A jet is an engine that works by expelling a fluid jet backward so that the reaction to this exhaust propels the vehicle forward. Both the jet engine and the rocket engine are types of reaction engine, but whereas the rocket engine is self-contained and can work in a vacuum a jet engine can only function in the atmosphere.
The balloon jet and Newton's third law
If an inflated balloon is untied and released it flies across a room. It may be thought that the balloon is moving because the stream of escaping air is pushing against the atmosphere, rather as a row boat is propelled by the oars pushing back against the water. But this is not so. The balloon would fly just as well in a vacuum where there was nothing for the escaping air to push against; in fact it would fly better. The explanation lies in the fact that the pressure of the air in an inflated balloon is equal and constant in all directions. It it were not, the balloon would be continually moving in the direction in which the pressure was greatest. When, however, the neck of the balloon is opened there is nothing for the compressed air to push against at that point and so is is able to escape. But the pressure on the opposite side of the balloon is still there and, since there is no longer any counter pressure to balance it, it can move the balloon. Thus the balloon flies across the room in the opposite direction from the escaping air.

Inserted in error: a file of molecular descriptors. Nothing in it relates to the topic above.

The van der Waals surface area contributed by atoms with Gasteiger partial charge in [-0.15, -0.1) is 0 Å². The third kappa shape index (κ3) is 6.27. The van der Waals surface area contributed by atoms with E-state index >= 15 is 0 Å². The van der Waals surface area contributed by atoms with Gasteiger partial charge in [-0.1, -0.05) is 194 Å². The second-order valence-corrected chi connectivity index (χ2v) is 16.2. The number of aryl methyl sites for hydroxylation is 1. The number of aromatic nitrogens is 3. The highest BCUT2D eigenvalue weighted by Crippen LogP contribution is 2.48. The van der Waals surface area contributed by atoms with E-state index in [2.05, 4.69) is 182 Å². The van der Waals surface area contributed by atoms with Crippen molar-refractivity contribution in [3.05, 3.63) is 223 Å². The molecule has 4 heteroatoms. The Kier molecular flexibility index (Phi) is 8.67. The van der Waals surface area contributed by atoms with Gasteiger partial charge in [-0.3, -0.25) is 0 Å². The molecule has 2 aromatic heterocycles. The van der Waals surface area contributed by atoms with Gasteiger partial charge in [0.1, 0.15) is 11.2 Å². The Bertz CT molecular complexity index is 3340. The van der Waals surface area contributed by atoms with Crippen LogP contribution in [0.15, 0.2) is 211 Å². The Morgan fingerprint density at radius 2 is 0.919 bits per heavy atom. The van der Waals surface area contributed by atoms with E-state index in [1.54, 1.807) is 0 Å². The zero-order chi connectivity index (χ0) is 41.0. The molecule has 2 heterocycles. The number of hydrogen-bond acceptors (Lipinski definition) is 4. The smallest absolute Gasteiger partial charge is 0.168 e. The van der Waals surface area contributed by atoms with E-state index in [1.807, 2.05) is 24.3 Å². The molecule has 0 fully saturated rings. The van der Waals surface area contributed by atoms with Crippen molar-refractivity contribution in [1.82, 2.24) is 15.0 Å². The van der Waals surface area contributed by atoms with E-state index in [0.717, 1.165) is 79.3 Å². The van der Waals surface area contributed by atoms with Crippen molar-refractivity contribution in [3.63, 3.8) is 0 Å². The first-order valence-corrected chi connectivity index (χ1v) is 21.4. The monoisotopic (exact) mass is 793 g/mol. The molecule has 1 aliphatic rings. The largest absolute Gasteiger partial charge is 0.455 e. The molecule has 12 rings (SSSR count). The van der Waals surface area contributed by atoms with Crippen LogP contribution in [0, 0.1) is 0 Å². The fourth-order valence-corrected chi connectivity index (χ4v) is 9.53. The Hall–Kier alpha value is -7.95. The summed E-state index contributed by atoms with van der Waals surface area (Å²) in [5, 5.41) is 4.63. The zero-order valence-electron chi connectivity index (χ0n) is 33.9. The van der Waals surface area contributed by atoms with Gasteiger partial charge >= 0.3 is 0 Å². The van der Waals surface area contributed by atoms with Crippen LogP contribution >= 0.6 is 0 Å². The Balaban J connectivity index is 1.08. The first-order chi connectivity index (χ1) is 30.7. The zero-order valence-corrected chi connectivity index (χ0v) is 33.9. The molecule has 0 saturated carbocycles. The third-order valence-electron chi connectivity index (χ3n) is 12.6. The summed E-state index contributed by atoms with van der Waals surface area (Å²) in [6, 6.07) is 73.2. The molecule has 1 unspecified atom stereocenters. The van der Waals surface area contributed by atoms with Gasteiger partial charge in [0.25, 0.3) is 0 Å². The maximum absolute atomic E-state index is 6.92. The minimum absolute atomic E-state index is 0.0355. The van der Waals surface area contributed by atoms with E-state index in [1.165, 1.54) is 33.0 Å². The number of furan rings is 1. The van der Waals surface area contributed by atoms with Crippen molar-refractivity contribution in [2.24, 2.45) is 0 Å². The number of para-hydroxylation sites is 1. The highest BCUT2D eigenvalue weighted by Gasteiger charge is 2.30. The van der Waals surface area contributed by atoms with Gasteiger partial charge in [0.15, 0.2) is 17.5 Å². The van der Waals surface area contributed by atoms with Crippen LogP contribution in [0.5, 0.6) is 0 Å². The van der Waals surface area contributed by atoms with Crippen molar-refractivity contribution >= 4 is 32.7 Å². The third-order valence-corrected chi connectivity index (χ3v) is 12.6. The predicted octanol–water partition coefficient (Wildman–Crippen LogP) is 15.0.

Early history of the jet engine
Many centuries later, Isaac Newton constructed a model carriage which was jet propelled. This, too, relied upon steam escaping under pressure from the rear of the vehicle to provide a forward thrust.
The practical application of jet propulsion, however, is a fairly recent innovation. The first jet-propelled aircraft were the German Heinkel 178, which made its inaugural flight in 1939, and the British Gloster E.28/39 powered by Frank Whittle's turbojet, which first flew in 1941.
Parts of a jet engine
Types of jet engineThe main types of jet engine are:
Related categories AERODYNAMICS AND AERONAUTICS
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